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Interview with Pacyinz Lyfoung

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Pacyinz Lyfoung is the daughter of Maykeu Vang Lyfoung and the niece of Song Lyfoung Vang. She is thirty years old and not married. She has no children. She has a Jurist Doctorate degree from the University of Minnesota and works as a policy specialist for the Minnesota Housing Finance Agency, a state agency. She has lived in the U.S. for fourteen years. She was born in France and then immigrated to the U.S. She is a White Hmong. SUBJECTS DISCUSSED: Biographical information and religious affiliation. Childhood-school attendance, duties at home, community service, skills taught, social activities as a child, aspirations as a child. Hmong women's roles-decision making inside and outside of home and clan, women in leadership roles and how they are seen in the community, what women do to support their families, family planning, when women feel respected or disrespected. Living in France. Adjustments since coming to the U.S.-skills needed to adjust, continuing her education in English. Citizenship, leadership roles for women in U.S. versus Laos, public contributions by Hmong women. COMMENTS ON INTERVIEW: This interview was conducted in English. There is no Hmong transcript.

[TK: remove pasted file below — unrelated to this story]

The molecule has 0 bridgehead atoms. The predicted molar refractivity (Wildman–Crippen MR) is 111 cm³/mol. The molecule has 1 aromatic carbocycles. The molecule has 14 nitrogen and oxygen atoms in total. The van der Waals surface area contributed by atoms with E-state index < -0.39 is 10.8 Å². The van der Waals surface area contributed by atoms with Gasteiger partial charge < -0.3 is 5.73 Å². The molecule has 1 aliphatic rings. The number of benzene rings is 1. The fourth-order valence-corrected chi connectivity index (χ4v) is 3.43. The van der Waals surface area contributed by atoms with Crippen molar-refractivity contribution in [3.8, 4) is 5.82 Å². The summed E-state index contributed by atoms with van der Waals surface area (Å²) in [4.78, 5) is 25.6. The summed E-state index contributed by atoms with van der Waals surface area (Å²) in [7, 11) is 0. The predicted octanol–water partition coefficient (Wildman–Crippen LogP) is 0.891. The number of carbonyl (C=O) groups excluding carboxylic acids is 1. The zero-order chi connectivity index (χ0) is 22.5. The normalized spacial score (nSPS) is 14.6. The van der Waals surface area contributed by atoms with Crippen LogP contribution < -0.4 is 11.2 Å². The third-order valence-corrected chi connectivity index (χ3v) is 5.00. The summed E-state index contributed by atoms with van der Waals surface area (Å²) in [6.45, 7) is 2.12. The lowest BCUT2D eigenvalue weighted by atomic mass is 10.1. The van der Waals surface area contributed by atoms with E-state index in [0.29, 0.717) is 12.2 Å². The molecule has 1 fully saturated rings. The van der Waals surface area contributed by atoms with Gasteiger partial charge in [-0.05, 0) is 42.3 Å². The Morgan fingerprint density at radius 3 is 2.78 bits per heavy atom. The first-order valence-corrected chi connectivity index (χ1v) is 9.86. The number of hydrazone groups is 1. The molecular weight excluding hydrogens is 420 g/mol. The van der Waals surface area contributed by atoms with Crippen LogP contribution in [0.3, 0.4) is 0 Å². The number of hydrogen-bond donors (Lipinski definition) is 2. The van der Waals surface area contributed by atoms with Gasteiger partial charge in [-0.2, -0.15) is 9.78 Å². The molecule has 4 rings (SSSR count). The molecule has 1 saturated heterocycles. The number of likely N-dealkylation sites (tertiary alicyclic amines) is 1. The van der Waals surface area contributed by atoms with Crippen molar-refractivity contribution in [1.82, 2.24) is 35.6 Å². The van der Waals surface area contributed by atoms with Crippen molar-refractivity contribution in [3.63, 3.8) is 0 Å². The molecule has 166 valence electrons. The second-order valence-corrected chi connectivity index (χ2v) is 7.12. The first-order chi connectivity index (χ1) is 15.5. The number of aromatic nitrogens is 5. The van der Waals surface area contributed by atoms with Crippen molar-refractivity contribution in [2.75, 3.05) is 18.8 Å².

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PACYINZ LYFOUNG
Narrator

MAYKAO HANG
Interviewer

ORAL HISTORY OFFICE

Funded by a grant from the Minnesota Legislature. Copyright © 2001 by Minnesota Historical Society All rights reserved. No part of this work may be reproduced or transmitted by any means, electronic or mechanical, including photocopy and recording or by any information storage and retrieval system, without permission in writing from the Oral History Office, Minnesota Historical Society, Saint Paul, Minnesota 55102.

HMONG WOMEN’S ORAL HISTORY PROJECT

INTRODUCTION